After the Devasabha as we near dawn, elephants carry the deities gathered at the Sree Sastha temple to the nearby river. The is where the ‘Aarattu’ or holy bath takes place. The idols are immersed in the river with ceremonial chanting and the entire proceedings is accompanied by traditional torches, melams and floral offerings. The event concludes with the customary truck rise by the elephant carrying the deities. A sight worth seeing.
It is endearing to see traditions of such depth being passed on through generations of Keralites. While some changes are bringing in challenges like number of elephants reducing (from 120 or so fifty years ago to 60 nowadays) and space constraints, the spirit of the festival survives. That is what matters the most.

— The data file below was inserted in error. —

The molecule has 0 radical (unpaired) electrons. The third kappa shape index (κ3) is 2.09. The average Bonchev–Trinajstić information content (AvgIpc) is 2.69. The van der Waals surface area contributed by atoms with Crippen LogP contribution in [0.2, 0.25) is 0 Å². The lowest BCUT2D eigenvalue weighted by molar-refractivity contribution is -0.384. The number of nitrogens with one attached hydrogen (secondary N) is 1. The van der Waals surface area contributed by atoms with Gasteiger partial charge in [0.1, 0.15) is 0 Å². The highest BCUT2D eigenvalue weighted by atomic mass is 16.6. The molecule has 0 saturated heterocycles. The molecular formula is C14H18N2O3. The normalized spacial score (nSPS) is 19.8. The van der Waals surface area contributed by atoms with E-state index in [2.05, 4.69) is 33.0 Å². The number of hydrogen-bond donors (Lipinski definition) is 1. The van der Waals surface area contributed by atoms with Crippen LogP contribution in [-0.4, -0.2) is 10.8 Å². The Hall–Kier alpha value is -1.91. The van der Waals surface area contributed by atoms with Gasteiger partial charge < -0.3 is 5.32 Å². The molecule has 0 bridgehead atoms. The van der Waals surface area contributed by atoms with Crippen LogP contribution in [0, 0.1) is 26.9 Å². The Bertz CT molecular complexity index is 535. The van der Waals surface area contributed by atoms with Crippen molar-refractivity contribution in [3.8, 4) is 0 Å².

This event is closer to the end of the larger temple festival season in kerala is one of the most famous ones
Venue: Arattupuzha Temple, Thrissur (15 km from town)
Date/Timing: April 9, 2017 from 7 pm
Duration: Overnight celebration
Amongst the most culturally immersive temple experiences you can expect as traveller to Kerala
Thrissur is the nearest town and it is well connected by trains, but Ernakulam (Kochi) has better connectivity by both air and bus. Overnight buses to Thrissur from Bangalore, Chennai, Hyderabad and other cities can be booked via state run operators (www.ksrtc.in) and through www.redbus.in. The venue is away from Thrissur so you may need to arrange local transport for that.
If you are coming exclusively for the event and not touring other parts of the state, you can stay at Thrissur. There are no formal arrangements for tourists to experience this event. It is open to all and anyone can walk in. Here are some of our suggestions: